Ghanaian TV host and presenter, Gladys Owiredu is a popular entertainment presenter on one of Ghana’s most popular cable networks, Multi TV which also is in high demand in Nigeria and other neighbouring African countries. In an interview with ENCOMIUM Weekly, Gladys revealed why she is so passionate about her job and what entertainment means to her. And how she’s carved a niche for herself in the Ghanaian media industry.
How did your journey to TV presentation start?
It has always been an interest so. I watched out for opportunities in that area. Fortunately, I saw the advertisement on national TV, that is Ghana Broadcasting Corporation advertising for broadcasters. So, I applied and went for the interview. That time, you write an entrance exam for employment. So, I wrote the entrance exams, passed and was called for auditioning and interview to know our abilities in broadcasting, the voice, your phonetics, speech and everything related to broadcasting. And the interview, of course was the normal job interview.. Later, I was called that I passed and now have an appointment to work with them. That was how I got in as a broadcast journalist and was trained as such at the GBC Training School.
Entertainment means something that puts a smile on your face, something that relaxes you while you are being informed and educated. It’s about getting information in a relaxed manner. For me, that is entertainment.
You’ve had the privilege of interviewing top Nigerian celebrities on your programme. How would you compare them to Ghanaian celebrities in terms of branding?
Beyond interviewing them, I’ve had the chance to also visit Nigeria and get to be in their midst and get the chance to also read about how big the Nigerian entertainment industry is booming. Everywhere they go, it’s like they make the loudest noise. One thing I realized is that they understand the business aspect of the show. Talking about show business, showbiz is not just a show, showbiz is not about ordinary recorded entertainment, the business aspect that makes it grow and sustain it. Nigerians seem to have that.
As a female reporter what are the challenges in your profession?
It’s everywhere, if women are able to stand up to the men, it’s almost like; hey! woman take it easy, slow down, that kind of thing. I remember when I started, I believed in branding a lot, and setting standards, so to the best of my abilities in my own way that I can, I made sure I crave for that quality and it means a lot to me. So, when I started, I realized I wanted to be a point of reference for entertainment in television, so I had to do the extra, I had to go the extra mile to get information that you can’t get easily or served in silverspoon for you.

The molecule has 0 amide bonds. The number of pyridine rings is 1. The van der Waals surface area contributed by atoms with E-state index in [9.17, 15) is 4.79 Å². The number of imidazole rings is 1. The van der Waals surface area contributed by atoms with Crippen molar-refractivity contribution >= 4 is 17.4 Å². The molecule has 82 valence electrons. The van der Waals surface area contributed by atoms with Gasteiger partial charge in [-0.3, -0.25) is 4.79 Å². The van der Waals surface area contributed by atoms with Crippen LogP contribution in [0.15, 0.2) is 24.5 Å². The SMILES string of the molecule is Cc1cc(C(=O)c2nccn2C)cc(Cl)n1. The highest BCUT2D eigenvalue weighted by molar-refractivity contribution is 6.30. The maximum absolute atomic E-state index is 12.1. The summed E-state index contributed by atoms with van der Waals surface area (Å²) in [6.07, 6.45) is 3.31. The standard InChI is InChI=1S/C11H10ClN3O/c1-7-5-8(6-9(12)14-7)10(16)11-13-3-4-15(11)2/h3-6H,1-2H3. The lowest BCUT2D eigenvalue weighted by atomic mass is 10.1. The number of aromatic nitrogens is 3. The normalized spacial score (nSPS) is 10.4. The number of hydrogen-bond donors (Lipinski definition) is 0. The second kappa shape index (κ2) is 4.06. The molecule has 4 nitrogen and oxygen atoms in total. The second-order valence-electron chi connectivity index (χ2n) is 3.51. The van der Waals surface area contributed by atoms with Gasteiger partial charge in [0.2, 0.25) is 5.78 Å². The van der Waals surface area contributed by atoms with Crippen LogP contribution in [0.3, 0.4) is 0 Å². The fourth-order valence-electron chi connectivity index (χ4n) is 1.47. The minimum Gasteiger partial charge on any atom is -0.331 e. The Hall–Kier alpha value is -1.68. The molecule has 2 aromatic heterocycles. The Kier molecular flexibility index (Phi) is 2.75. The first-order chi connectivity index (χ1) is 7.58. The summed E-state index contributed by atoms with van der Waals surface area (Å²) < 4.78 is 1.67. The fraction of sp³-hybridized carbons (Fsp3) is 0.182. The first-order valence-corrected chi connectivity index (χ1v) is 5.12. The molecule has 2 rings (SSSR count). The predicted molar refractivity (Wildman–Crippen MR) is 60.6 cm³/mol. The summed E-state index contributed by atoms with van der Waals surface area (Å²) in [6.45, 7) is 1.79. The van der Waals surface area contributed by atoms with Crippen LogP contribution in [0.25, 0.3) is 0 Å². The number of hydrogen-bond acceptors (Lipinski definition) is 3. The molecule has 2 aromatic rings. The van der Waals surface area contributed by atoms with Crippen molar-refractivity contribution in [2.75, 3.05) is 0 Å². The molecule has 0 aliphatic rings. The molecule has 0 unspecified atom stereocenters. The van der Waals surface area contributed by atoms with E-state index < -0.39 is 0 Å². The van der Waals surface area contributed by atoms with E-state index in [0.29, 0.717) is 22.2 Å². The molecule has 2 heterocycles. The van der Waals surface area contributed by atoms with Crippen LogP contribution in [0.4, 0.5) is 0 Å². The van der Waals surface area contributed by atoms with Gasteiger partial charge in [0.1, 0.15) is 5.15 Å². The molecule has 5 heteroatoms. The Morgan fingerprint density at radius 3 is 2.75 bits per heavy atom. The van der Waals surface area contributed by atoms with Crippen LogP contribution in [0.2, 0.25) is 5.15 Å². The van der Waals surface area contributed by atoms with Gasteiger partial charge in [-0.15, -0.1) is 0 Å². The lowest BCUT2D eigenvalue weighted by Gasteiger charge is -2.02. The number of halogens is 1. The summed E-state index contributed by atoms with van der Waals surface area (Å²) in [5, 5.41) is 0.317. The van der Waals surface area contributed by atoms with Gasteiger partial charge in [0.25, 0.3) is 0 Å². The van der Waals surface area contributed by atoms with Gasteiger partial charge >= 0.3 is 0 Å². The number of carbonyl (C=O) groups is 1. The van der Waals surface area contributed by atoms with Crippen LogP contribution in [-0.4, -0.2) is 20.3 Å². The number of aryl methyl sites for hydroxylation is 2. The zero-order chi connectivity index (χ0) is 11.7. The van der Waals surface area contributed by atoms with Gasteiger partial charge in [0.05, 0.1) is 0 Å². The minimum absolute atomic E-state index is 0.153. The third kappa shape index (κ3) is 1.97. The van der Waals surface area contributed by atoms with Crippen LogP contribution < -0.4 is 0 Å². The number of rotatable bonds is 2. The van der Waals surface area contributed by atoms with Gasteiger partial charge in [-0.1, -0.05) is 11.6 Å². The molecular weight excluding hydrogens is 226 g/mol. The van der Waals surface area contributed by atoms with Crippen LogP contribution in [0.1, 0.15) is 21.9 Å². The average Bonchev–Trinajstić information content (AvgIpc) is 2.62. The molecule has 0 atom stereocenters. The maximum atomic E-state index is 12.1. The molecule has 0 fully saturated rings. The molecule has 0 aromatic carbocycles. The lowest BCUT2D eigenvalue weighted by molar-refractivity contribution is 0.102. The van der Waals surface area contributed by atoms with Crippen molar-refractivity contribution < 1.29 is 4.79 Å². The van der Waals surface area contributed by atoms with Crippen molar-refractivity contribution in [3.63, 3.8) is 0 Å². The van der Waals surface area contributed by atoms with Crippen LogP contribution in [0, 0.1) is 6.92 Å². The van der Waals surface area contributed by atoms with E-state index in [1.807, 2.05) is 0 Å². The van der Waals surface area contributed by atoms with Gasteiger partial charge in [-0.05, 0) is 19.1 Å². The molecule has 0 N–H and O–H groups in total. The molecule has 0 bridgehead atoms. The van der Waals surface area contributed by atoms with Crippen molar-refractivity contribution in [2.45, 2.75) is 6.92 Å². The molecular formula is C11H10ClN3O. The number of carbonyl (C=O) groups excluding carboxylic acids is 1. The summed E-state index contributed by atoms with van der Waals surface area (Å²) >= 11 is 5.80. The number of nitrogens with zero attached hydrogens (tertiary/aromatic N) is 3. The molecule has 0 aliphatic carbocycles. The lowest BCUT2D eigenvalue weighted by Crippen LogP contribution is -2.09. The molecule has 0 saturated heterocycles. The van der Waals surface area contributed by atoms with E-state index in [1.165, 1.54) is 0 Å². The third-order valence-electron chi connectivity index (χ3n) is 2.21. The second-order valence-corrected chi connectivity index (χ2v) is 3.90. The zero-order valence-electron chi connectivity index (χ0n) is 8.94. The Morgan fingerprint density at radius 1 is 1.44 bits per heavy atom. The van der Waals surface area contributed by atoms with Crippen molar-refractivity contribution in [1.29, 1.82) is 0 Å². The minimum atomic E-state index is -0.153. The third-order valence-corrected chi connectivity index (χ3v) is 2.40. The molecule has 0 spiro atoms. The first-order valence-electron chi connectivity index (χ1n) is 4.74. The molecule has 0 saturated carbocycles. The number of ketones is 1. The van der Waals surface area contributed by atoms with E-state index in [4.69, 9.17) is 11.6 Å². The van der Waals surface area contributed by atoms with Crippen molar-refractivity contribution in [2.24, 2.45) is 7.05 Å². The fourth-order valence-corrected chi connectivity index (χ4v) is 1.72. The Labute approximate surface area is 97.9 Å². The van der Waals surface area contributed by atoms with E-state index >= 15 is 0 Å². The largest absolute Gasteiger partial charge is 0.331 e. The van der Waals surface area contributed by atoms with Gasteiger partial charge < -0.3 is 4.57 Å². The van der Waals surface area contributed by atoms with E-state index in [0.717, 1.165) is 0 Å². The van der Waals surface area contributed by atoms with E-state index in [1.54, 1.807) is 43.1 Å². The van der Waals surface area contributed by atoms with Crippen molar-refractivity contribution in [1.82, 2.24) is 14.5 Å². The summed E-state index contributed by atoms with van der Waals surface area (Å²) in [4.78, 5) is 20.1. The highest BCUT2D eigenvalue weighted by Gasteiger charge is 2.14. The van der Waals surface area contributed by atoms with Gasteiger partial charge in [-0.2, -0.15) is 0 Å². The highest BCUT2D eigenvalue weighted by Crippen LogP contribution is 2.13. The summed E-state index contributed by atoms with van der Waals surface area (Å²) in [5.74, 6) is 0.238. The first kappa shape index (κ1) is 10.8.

Where do you wish to see your career in five years?
In five years, I see myself in a grooming position to mentor young ones who wish to find their feet in the industry. I wish to be in that position to assist them. I have already started discovering a few talents here and there. I just want to mentor them because I really didn’t have the opportunity of somebody telling me how to go about it.
Who are your role models?
Professionally, if I have to go beyond Africa and my country, Oprah Winfrey is one person I really look up to. I admire that woman a lot, she’s got it. I still look up to her; I still admire the way she took her exit. There was a plan and it was beautiful. Her retirement and all, I still follow her and she is doing a lot that I still admire. So, she is one person in my line of career that I admire so much. Locally, I look up to Gift Anti. She is done so much for herself and obviously, I look forward to doing better than what they have done.
What are your inspirations?
My passion inspires me a lot and I count a lot on God for strength to keep me going. I count a lot on Him for wisdom and so He’s been good to me so far, I don’t see what else I can do without God.
What’s your advice for aspiring young presenters?
They should read a lot. The secret to a successful career in broadcasting is one; your language. It’s not just the appearance, of course when we see you; you must strike and feel your act in you, your appearance, makeup and your outfit must speak. Beyond your appearance, when you open your mouth, it must agree with your career. When you speak, you must radiate confidence and your language must be relaxing. You can’t just have it all if you sleep over it. So, you must work at it, read, learn and look out for what the industry offers and learn it right. Don’t look at where somebody is today and conclude that it’s where you want to get to. No, it doesn’t come that way, learn to crawl first, walk before you can run. These days, when you hear presenters talk on radio or television, it’s so bad. Bad diction, bad language and it’s alarming, because they are not reading, they are not learning.
Tell us about some of the Nigerian celebrities you’ve featured on your platform?
I’ve had the opportunity to interview Jim Iyke and I remember he warned me not to touch on certain areas, but during the interview, I found myself going there (laughs) and that was about him and Nadia Buari. I also had the opportunity to talk to Tuface. He is such a wonderful human being, he is a nice gentle man and I had a great time interviewing him. I’ve also interviewed Monalisa Chinda and many of them, just that their names are not coming now, but I have interviewed quite a couple of them.
What is your experience of Nigeria you would like to share with us?
Your style of events is very different from ours. Ghanaians are laid back but Nigerians are loud (laughs) and for the very first time I stepped down in Nigeria at the international airport in Lagos, I almost fell into the hands of a 419, like Nigerians would call it. But when I look back, I just laugh over it because it’s one of those things. And I’ve told myself that I need to be prepared any time I’m alone in Nigeria and also have enough to pay the 419 (laughs).